As you may have noticed, what the Catholic Church believes and teaches is summarized in the Creed that is professed so very often during Mass – mores-o on weekends. The Catholic Catechism takes each segment of the Creed and expounds on it. Now, we’d like to look at “The Almighty” and this is what the Church teaches:-
Of all the divine attributes, only God’s omnipotence is named in the *Creed: to confess this power has great bearing on our lives. We believe that his might is universal, for God who created everything also rules everything and can do everything. God’s power is loving, for he is our Father, and mysterious, for only faith can discern it when it “is made perfect in weakness”.
“He does whatever he pleases”
The Holy Scriptures repeatedly confess the universal power of God. He is called the “Mighty One of Jacob”, the “LORD of hosts”, the “strong and mighty” one. If God is almighty “in heaven and on earth”, it is because he made them. Nothing is impossible with God, who disposes his works according to his will. He is the Lord of the universe, whose order he established and which remains wholly subject to him and at his disposal. He is master of history, governing hearts and events in keeping with his will: “It is always in your power to show great strength, and who can withstand the strength of your arm?
“You are merciful to all, for you can do all thing”
God is the Father Almighty, whose fatherhood and power shed light on one another: God reveals his fatherly omnipotence by the way he takes care of our needs; by the filial adoption that he gives us (“I will be a father to you, and you shall be my sons and daughters, says the Lord Almighty”): finally by his infinite mercy, for he displays his power at its height by freely forgiving sins.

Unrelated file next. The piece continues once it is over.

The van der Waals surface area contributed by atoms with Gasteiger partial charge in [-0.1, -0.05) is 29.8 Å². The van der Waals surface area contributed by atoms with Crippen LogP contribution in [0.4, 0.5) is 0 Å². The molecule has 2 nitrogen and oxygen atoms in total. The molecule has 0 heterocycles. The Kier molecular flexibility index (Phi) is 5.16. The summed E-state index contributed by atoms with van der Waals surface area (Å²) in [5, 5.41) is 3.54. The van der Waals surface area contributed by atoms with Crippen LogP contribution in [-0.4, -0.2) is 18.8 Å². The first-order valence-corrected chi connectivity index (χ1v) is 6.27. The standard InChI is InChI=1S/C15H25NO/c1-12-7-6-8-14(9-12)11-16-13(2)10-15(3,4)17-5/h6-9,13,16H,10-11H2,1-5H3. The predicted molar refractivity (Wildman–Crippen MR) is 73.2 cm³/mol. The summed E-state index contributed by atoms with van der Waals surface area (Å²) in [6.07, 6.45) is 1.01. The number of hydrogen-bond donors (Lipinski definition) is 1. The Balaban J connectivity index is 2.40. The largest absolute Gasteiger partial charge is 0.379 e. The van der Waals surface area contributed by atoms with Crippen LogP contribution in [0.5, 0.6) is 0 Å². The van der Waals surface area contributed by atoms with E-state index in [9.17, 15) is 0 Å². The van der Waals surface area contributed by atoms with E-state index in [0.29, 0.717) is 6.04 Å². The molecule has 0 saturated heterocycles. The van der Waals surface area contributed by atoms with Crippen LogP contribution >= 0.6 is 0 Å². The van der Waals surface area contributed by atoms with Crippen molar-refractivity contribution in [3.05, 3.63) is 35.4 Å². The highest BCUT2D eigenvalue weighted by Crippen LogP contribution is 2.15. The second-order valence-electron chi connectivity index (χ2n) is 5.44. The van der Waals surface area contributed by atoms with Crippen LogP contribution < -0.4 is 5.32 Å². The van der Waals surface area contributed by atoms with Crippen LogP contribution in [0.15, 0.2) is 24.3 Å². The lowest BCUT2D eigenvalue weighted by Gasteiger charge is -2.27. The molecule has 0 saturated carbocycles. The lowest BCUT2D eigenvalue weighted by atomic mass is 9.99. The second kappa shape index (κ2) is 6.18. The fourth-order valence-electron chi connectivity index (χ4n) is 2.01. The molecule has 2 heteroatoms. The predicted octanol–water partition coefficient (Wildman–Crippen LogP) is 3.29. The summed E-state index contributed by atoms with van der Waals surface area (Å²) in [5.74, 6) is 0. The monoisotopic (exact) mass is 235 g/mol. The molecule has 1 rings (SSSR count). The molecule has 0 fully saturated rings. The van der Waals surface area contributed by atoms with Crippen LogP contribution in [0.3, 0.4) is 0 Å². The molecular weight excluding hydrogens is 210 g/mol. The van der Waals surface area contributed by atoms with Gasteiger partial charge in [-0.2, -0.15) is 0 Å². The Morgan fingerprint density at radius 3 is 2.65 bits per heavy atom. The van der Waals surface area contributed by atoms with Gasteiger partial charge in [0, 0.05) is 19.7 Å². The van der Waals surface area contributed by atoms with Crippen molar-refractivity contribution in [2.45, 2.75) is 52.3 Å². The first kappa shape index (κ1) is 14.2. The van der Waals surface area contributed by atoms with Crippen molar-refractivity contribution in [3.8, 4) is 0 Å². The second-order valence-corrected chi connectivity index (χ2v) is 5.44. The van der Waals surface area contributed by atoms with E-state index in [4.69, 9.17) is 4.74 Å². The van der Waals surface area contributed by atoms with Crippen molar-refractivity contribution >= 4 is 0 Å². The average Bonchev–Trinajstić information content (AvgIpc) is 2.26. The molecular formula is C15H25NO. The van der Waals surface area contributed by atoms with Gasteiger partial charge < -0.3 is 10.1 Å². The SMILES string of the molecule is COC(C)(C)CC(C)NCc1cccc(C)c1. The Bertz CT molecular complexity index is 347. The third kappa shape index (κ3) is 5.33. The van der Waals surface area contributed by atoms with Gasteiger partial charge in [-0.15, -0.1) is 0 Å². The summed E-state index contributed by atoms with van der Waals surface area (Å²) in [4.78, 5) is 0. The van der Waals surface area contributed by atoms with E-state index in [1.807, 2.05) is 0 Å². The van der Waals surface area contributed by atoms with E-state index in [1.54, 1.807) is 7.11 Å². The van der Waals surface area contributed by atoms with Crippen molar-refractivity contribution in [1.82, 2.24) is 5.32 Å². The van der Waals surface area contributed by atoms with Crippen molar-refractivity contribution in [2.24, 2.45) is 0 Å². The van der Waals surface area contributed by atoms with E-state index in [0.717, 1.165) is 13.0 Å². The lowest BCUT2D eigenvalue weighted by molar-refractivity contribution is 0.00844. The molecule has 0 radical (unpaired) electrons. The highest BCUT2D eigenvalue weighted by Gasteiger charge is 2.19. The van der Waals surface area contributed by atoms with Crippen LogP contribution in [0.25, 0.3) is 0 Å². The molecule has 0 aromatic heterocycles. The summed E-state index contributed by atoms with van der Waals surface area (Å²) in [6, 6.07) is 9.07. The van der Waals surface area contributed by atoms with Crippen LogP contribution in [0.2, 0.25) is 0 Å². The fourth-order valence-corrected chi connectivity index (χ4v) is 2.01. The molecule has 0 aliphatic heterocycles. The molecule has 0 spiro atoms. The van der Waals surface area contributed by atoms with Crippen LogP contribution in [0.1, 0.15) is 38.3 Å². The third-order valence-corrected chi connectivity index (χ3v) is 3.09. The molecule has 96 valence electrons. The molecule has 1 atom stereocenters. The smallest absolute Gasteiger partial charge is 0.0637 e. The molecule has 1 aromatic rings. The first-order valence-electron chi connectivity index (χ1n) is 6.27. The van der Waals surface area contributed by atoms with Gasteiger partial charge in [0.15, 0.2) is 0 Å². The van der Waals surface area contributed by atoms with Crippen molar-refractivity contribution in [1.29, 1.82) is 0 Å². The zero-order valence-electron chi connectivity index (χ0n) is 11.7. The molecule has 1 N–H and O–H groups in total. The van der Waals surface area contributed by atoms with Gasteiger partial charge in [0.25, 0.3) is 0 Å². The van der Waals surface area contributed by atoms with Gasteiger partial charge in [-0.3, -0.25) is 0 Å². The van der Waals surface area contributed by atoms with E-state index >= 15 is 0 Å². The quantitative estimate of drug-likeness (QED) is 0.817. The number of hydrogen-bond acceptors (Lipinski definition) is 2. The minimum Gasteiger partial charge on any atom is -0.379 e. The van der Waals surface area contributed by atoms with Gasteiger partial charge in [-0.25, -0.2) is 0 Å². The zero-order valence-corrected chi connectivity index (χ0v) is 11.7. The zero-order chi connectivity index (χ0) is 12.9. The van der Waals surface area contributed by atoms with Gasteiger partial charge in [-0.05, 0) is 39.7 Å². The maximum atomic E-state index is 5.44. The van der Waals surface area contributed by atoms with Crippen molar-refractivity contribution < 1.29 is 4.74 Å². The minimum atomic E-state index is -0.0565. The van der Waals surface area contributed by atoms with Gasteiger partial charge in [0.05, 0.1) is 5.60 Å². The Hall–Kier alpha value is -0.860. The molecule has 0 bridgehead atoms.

God’s almighty power is in no way arbitrary: “In God, power, essence, will, intellect, wisdom, and justice are all identical. Nothing therefore can be in God’s power which could not be in his just will or his wise intellect.”
The mystery of God’s apparent powerlessness
Faith in God the Father Almighty can be put to the test by the experience of evil and suffering. God can sometimes seem to be absent and incapable of stopping evil. But in the most mysterious way God the Father has revealed his almighty power in the voluntary humiliation and Resurrection of his Son, by which he conquered evil. Christ crucified is thus “the power of God and the wisdom of God. For the foolishness of God is wiser than men, and the weakness of God is stronger than men.” It is in Christ’s Resurrection and exaltation that the Father has shown forth “the immeasurable greatness of his power in us who believe”.
Only faith can embrace the mysterious ways of God’s almighty power. This faith glories in its weaknesses in order to draw to itself Christ’s power. The Virgin Mary is the supreme model of this faith, for she believed that “nothing will be impossible with God”, and was able to magnify the Lord: “For he who is mighty has done great things for me, and holy is his name.”
“Nothing is more apt to confirm our faith and hope than holding it fixed in our minds that nothing is impossible with God. Once our reason has grasped the idea of God’s almighty power, it will easily and without any hesitation admit everything that [the *Creed] will afterwards propose for us to believe – even if they be great and marvellous things, far above the ordinary laws of nature.”
With Job, the just man, we confess: “I know that you can do all things, and that no purpose of yours can be thwarted” (Job 42:2).
Faithful to the witness of Scripture, the Church often addresses her prayer to the “almighty and eternal God” (“omnipotens sempiterne Deus…”), believing firmly that “nothing will be impossible with God” (Genesis 18:14; Luke 1:37; Matthew 19:26).
God shows forth his almighty power by converting us from our sins and restoring us to his friendship by grace. “God, you show your almighty power above all in your mercy and forgiveness…” (Roman Missal, 26th Sunday, Opening Prayer).
If we do not believe that God’s love is almighty, how can we believe that the Father could create us, the Son redeem us and the Holy Spirit sanctify us?
Ref ccc. 268 – 278